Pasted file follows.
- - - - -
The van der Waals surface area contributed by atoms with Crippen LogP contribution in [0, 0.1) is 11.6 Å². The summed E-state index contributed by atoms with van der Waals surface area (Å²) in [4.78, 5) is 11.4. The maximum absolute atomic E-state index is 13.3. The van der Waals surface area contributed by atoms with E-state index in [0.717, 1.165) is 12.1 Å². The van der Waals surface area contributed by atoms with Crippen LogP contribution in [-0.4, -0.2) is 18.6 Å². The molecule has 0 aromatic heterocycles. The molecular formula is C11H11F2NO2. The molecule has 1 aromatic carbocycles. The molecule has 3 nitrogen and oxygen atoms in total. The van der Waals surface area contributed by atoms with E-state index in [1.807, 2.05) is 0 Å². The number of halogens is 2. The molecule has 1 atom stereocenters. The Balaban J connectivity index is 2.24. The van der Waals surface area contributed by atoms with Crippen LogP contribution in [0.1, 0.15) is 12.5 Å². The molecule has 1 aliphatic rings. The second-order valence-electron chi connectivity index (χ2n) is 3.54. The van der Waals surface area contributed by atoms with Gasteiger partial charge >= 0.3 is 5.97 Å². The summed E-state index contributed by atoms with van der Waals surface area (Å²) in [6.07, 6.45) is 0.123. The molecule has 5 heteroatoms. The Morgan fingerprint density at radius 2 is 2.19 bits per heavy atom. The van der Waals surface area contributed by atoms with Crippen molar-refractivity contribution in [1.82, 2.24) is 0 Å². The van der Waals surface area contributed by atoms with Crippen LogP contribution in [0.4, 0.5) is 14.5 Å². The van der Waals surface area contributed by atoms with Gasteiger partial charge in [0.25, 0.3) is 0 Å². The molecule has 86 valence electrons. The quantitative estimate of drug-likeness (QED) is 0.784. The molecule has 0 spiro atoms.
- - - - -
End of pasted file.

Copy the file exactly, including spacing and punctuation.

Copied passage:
The van der Waals surface area contributed by atoms with Crippen LogP contribution in [0, 0.1) is 11.6 Å². The summed E-state index contributed by atoms with van der Waals surface area (Å²) in [4.78, 5) is 11.4. The maximum absolute atomic E-state index is 13.3. The van der Waals surface area contributed by atoms with E-state index in [0.717, 1.165) is 12.1 Å². The van der Waals surface area contributed by atoms with Crippen LogP contribution in [-0.4, -0.2) is 18.6 Å². The molecule has 0 aromatic heterocycles. The molecular formula is C11H11F2NO2. The molecule has 1 aromatic carbocycles. The molecule has 3 nitrogen and oxygen atoms in total. The van der Waals surface area contributed by atoms with E-state index in [1.807, 2.05) is 0 Å². The number of halogens is 2. The molecule has 1 atom stereocenters. The Balaban J connectivity index is 2.24. The van der Waals surface area contributed by atoms with Crippen LogP contribution in [0.1, 0.15) is 12.5 Å². The molecule has 1 aliphatic rings. The second-order valence-electron chi connectivity index (χ2n) is 3.54. The van der Waals surface area contributed by atoms with Gasteiger partial charge >= 0.3 is 5.97 Å². The summed E-state index contributed by atoms with van der Waals surface area (Å²) in [6.07, 6.45) is 0.123. The molecule has 5 heteroatoms. The Morgan fingerprint density at radius 2 is 2.19 bits per heavy atom. The van der Waals surface area contributed by atoms with Crippen molar-refractivity contribution in [1.82, 2.24) is 0 Å². The van der Waals surface area contributed by atoms with Crippen LogP contribution in [0.4, 0.5) is 14.5 Å². The van der Waals surface area contributed by atoms with Gasteiger partial charge in [0.25, 0.3) is 0 Å². The molecule has 86 valence electrons. The quantitative estimate of drug-likeness (QED) is 0.784. The molecule has 0 spiro atoms.